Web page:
Kagan pounced after Waggoner excluded hairstylists and makeup artists from her list of protected artisans. A makeup artist, Kagan noted, “may feel exactly as your client feels” — that her makeup is itself part of the message a wedding conveys. When Waggoner tried to explain her distinction by claiming that makeup “is not speech,” Kagan clapped back that “some people will say that about cakes.”

As the argument wore on, Waggoner found herself deeper and deeper in this hole. At one point, Waggoner claimed that a chef who cooks a beautiful and artistic meal is not engaged in speech, even though a baker is. At another, after Justice Alito asked about architecture in an apparent attempt to bail Waggoner out, Waggoner inexplicably claimed that architecture is not expressive.

Waggoner likewise stumbled over questions about what kind of discrimination is permissible. Though her client seeks the right to discriminate on the basis of sexual orientation, Waggoner suggested that a baker with racist views would still have to bake a cake for an interracial wedding. She also claimed that a baker could not discriminate against a disabled couple because such discrimination “would be based on who the person not the message” — but the same thing could also be said about discrimination against a same-sex couple.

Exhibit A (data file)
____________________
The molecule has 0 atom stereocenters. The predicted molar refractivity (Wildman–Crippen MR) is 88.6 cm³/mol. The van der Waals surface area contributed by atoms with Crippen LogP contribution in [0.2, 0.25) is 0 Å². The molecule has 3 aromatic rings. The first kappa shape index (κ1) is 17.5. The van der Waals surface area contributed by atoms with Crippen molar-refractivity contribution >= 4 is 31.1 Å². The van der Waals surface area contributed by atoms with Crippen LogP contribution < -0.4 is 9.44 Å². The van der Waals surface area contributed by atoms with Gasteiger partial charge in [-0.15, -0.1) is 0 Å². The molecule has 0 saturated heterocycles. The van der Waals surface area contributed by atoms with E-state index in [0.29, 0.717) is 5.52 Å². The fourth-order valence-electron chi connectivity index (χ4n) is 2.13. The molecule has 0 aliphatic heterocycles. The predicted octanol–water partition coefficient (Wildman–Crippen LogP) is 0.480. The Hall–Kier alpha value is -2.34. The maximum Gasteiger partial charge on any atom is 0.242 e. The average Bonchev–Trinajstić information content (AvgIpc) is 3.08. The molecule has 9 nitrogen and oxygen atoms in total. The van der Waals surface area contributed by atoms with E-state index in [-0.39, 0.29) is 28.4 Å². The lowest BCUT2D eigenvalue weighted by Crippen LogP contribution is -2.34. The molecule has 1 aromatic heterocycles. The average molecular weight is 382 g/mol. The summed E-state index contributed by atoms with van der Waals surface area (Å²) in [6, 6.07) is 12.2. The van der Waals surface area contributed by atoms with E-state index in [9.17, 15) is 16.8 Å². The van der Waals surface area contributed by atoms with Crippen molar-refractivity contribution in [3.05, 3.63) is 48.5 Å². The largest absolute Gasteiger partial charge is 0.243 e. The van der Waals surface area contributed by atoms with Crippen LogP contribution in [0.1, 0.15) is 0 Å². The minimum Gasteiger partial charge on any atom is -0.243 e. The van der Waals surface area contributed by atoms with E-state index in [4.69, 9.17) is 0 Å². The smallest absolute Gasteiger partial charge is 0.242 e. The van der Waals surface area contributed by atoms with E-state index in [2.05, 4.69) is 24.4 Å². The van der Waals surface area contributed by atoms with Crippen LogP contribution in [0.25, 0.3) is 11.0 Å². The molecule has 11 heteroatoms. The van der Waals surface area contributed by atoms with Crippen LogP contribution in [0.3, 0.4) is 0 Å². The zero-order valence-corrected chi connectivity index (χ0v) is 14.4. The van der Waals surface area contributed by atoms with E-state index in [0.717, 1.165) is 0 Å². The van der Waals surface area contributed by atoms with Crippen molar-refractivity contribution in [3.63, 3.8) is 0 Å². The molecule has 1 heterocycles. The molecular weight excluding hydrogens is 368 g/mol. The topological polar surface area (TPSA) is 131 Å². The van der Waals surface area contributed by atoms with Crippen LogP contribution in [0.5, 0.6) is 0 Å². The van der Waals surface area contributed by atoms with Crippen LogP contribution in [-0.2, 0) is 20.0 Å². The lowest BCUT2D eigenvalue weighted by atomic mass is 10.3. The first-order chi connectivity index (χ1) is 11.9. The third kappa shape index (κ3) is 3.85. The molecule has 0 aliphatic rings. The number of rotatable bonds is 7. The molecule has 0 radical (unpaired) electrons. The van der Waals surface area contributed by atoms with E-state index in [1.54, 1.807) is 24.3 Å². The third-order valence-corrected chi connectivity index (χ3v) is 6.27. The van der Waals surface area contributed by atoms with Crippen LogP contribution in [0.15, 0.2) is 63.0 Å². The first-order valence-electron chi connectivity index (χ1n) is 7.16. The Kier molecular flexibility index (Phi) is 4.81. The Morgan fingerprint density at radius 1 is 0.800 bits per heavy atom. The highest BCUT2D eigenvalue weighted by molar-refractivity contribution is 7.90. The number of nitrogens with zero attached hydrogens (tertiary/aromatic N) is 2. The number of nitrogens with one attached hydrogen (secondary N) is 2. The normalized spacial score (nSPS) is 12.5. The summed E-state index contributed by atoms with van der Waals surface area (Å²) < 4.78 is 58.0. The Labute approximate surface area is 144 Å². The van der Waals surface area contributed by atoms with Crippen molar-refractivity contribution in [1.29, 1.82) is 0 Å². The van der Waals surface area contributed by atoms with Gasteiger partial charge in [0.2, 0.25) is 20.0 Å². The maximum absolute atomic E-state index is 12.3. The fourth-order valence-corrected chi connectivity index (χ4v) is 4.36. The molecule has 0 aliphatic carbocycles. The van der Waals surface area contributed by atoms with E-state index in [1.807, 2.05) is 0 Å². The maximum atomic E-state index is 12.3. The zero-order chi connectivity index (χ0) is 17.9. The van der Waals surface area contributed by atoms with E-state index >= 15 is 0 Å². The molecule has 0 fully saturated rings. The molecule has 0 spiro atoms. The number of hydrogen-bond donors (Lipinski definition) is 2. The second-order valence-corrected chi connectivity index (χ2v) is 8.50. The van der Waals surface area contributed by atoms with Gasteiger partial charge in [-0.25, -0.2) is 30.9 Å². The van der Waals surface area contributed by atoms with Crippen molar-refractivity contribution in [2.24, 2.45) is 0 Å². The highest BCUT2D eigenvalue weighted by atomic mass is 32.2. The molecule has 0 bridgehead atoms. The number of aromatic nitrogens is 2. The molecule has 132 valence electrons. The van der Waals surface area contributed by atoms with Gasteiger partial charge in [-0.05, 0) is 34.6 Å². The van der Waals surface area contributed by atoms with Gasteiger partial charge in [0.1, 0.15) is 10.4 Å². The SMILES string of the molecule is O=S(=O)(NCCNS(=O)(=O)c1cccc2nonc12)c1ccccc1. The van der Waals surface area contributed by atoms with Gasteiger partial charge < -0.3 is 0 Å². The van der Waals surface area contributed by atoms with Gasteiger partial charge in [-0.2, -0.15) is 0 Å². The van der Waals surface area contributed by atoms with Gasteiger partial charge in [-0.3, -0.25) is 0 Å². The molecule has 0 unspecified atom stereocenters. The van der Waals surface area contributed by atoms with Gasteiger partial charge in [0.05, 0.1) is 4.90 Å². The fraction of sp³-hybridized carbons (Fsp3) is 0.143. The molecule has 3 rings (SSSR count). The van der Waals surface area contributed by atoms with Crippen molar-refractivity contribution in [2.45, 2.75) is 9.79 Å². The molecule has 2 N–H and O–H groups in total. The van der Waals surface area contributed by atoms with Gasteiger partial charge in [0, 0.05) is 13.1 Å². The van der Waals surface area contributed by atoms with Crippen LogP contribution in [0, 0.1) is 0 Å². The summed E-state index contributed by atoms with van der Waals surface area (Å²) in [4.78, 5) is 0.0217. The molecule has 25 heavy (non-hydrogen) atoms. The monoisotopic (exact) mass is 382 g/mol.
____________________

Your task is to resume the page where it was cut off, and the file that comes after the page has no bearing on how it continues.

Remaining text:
Nor did Solicitor General Noel Francisco, who also argued in Phillips’ favor, do much to bail Waggoner out. Indeed, Francisco even claimed that discrimination on the basis of gender, national origin, or religion could all be permissible — only race discrimination enjoys protection from people like Mr. Phillips. Indeed, Francisco’s arguments, while more poised, appeared to be even more radical than Ms. Waggoner’s. They seemed to do little to sway wavering justices.

Things quickly turned south, however, not long after Colorado Solicitor General Frederick Yarger stepped up to the podium to defend Colorado’s anti-discrimination law. Up until this point, everyone in the courtroom treated the case as a free speech case. Waggoner and Francisco’s arguments rested largely on claims that Phillips was being forced to express a view that he does not hold. The question of whether Phillips’ right to practice his faith was somehow implicated largely went unmentioned.

But this question sure mattered to Kennedy. Pointing to a state commissioner who claimed that the idea that religion could be wielded to justify discrimination is “despicable,” Kennedy all but demanded that Yarger disavow that statement. This one commissioner’s statement, Kennedy suggested, displayed such hostility to religion that it could justify invalidating the entire ruling against Mr. Phillips.